From San Sebastian we drove to Biarritz, beautiful beach resort at Bay of Biscay. This coastal town was highly admired by Napoleon III and his Wife Eugenie in 19th century. At nowadays Biarritz is famous for its fine sandy beaches and world-class surfing. Lonely Planet Southwest France by Julia Wilkinson and John King helped us to find cozy hotel Palym at the pedestrian street near the beach for 50EUR+breakfast 5EUR per person. It is family run hotel, which also has a cheerful restaurant.
Floors are sloping, furniture is ancient and the rooms are well kept. I think this was good value for money.
It was really good to be back in France. To celebrate that, we had a delicious gourmet dinner at the beach restaurant. This is amazing, how well French can cook. Every bite was really delicious. In the morning we walked on the beach. There were surfers waiting for a wind, it seemed that some people have spent the night on the beach. I am convinced that San Sebastaian and Biarritz are both resorts where it is good to relax and spend more time than a day.
The destination of the day was Bordeaux. The wine area is approximately 260km from Biarritz. After driving 200 km, we thought that it would be good idea to have some beach. From Lonely Planet guide we read that just some 30 km from the highway there is a remarkable Dune du Pilat (or Dune de Pyla), which is Europe’s highest sand dune (appr.115m) and 3km long. There are stairs to climb to the top and it is worth (even on the hot day) because the view from the top is magnificent. From the top we saw the beach on the other side of the dune. We walked down to it and took a sunbath and swim. Then we realized that may be this was not very wise idea as now it was needed to go back also. But there were no stairs on this side of the dune. The weather and sand was hot and this is quite demanding to climb on the steep dune. We found a way not to climb whole way back, but still we were very tired (but happy) then got back to the parking lot. There are also several tourist boutiques and food points in the parking lot and most important - there is also a possibility for shower for 2EUR. This was very relaxing.
After this rough experience at the dune we drove towards Bordeaux and Chateaus. We did not have any accommodation booked. It seems we were lucky to find a B&B in the Châteaux - Domaine Les Sapins, B&B in Moulis Médoc, Bordeaux. The place was lovely in the middle of the vineyards. It also had a pool in the backyard. The interior of the chateau was antique. The price of the chambre Petrus for one night (including breakfast) was 68EUR. After checking in we drove around and saw a lot of vineyards, we also visited a local supermarket in order to buy some wine and food for dinner. Wine in the shop was high quality but cheep. The beer and wine were almost equally priced. We spent an evening near the pool, tasting wine and cheese, this was really romantic evening.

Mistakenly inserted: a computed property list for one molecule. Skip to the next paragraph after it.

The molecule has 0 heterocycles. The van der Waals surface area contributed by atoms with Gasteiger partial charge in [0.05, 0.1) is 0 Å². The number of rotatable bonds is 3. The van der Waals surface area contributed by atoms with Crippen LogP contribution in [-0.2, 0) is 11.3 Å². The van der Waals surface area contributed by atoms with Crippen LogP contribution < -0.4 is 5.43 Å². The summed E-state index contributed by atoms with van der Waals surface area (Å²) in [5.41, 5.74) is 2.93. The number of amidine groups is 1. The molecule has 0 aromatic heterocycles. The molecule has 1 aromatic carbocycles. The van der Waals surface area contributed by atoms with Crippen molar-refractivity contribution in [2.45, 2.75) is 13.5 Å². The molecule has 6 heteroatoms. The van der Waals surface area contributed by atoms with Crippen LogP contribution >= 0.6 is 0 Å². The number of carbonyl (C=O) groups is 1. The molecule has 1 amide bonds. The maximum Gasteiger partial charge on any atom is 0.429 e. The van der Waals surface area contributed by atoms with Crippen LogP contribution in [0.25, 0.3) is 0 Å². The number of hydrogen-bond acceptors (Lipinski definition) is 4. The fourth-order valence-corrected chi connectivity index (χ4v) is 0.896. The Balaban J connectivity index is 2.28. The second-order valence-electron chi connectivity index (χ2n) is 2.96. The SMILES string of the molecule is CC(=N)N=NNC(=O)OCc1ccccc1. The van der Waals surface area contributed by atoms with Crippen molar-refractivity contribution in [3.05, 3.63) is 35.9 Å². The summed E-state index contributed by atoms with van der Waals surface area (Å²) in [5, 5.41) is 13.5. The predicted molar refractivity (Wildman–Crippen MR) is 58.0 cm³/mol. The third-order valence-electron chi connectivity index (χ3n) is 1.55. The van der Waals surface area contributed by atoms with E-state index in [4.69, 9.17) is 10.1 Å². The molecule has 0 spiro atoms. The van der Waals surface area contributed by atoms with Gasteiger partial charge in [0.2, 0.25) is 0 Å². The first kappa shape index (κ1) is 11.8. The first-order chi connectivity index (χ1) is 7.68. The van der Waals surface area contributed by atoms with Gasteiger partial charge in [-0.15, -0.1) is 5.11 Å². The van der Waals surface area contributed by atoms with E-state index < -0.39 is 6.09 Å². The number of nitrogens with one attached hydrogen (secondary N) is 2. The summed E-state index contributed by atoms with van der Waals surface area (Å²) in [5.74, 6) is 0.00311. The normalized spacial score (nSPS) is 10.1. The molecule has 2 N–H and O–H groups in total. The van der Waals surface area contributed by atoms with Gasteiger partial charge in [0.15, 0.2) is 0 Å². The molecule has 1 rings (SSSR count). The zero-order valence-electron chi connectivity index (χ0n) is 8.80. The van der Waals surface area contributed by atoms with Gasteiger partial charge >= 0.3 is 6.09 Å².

The plan for the next day was to visit several chateaus for vine tasting. We asked from the host where to go, because there are so many chateaus that it is difficult to choose. He gave us a map with 280(!) Chateaus on it in the Medoc area and said “Go to any of them!”. Can you imagine! We were confused. We decided to go to the sub area Haut-Medoc and chose by eyes. I think you can not be wrong here. All the chateaus have a history and we did not try any bad wine. Of course the higher quality is in Chateaus which have Grand Cru classe. When going there, keep some free space in the baggage room and usually it is expected that when tasting, you buy a box of five liters or more.
The Châteaux we stopped by for longer time was Châteaux Tour du Haut Moulin. Robert Parker Guide says: "Estimate of its current classification: this excellent cru bourgeois ranks as good as 5th Classified Growth for the vintages 1985, 1986, 1988 and 1990.
The vineyards of this excellent cru bourgeois as located direct on the North of Châteaux Lamarque, near the village of Cussac. There is no doubt that the owner Lionel Poitou makes one of the most concentrated and aromatic wines in the region.
He is not afraid to let the fermentation temperatures reach the very dangerous level of 34 - 35 C, and he operates with a long vatting of quite one month.
Moreover, the low yield (45 hl/la) and the plantation density (10000 plants/ha) give to the wine, when the season is good, an incredible dark and purple ruby color as well as a wonderful depth and concentration.
This is certainly one of the best Crus bourgeois. There is no doubt that by an blind tasting it would put more than one classified growth in a difficult position.”
See more Bordeaux pictures in Bordeaux photo gallery.